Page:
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Hearing of the House Agriculture Committee - Examination of MF Global Bankruptcy


Location: Unknown

"Good morning and thank you Chairman Lucas.

"As the Chairman said, today's hearing is to review the bankruptcy of MF Global, potentially the eighth largest bankruptcy in history. Given that futures customers, particularly those in agriculture, were affected by MF Global's collapse it is necessary that we hear directly from all those involved and find out who knew what, and when they knew it.

"I want to thank Chairman Lucas for granting my request to have this hearing. The Committee has held plenty of hearings about problems that may or may not occur regarding the implementation of Dodd-Frank. Given the serious problem that currently exists for the thousands of futures customers of MF Global, I think it is appropriate that we refocus our attention.

"After the bankruptcies of Bear Stearns and Lehman Brothers, the subsequent financial collapse in 2008, and the passage of historic financial reform legislation, it is pretty amazing that we're in this situation. It appears to me that no one has learned a thing; that Wall Street is operating as if 2008 never happened. From all accounts, MF Global was leveraged as much as 40 to 1, far higher than either Bear Stearns or Lehman Brothers when they folded. Ironically, it is very possible that there is nothing in Dodd-Frank that would have prevented MF Global's financial collapse. That's why I think we should tread very cautiously before rolling back Dodd-Frank's protections. Given what happened here we should probably be talking about strengthening Dodd-Frank, not weakening it. Three big financial firm bankruptcies over a three year period is not a track record that should be extended.

"During the 2008 financial crisis, futures markets continued to function smoothly. When Refco and Lehman failed, their regulated commodity customer accounts were transferred to other futures commission merchants with no disruption. Wall Street, apparently not content to sully its own reputation, has now stained our well-run futures markets by apparently violating the supreme law -- protection of customer funds.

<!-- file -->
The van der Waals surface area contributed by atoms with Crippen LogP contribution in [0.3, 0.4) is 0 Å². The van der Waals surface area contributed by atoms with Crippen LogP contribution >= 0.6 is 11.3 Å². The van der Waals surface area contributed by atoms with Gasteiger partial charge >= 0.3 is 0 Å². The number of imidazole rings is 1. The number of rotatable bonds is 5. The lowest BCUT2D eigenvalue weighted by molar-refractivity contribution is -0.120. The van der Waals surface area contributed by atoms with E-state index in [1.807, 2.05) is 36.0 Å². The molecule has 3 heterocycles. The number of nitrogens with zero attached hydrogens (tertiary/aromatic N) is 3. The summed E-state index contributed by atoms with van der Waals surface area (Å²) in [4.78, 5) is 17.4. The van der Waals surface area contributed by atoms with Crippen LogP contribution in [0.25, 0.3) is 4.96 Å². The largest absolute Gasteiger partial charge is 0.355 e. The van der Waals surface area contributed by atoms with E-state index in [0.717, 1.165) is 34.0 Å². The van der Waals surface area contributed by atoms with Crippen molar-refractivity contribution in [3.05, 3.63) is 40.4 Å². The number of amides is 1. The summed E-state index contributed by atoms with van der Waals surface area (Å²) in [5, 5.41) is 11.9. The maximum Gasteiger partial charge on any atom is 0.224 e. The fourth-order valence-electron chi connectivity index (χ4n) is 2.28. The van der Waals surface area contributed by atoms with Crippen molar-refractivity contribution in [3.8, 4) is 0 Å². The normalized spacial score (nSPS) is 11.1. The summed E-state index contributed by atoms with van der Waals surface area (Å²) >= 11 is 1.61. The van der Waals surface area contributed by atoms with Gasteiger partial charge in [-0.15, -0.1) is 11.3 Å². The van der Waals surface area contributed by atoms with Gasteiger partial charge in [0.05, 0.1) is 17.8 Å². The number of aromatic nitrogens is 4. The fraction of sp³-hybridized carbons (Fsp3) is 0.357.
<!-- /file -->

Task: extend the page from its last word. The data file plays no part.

"The futures industry helps farmers, manufacturers, energy companies, and a host of other industries mitigate risk so they can go about growing, producing, generating, and making the things that make this country run. We need to get to the bottom of what happened with MF Global as quickly as possible in order to restore a confidence that has been greatly shaken. We cannot let one company succeed in undermining an industry that has operated safely for customers for decades.

"Unfortunately, some of my friends on the other side of the Capitol seem hell-bent and ready to assign blame for MF Global to the CFTC for what they perceive as failing to do their jobs. Do we blame the police officer the day after our house gets broken into? Of course not. The futures world operates with a self-regulatory system of oversight because the CFTC cannot afford to put a watchdog into every futures commission merchant. And, if these Members had their way, the Commission would get even less funds than they do now. This blind rush to judgment fails to take into account how the self-regulatory system works, and in my view, undermines it.

"On a personal note, I find the press accounts expressing surprise that the Agriculture Committee could approve something as serious as a Congressional subpoena, unanimously on a bipartisan basis, quite amusing. The Committee's oversight of the futures and derivatives markets is a responsibility that I do not take lightly. On these issues, the Committee-- more often than not -- will work across party lines because when it comes to matters affecting the financial health and stability of our country, partisan games have no place. I know that's not something the press is used to seeing from Congress, but it's how we do things on the Ag Committee.

"Here at the House Agriculture Committee, we are focused on the facts. It is the facts that will tell us what happened, who knew about it, and consequently, who was responsible. Only by uncovering the facts, can we prepare ourselves for policy responses that are necessary to address what has happened. That is what this hearing is all about.

"Again, I thank the Chair for holding today's hearing and am hopeful that today's witnesses will shed some light on what exactly was happening at MF Global."

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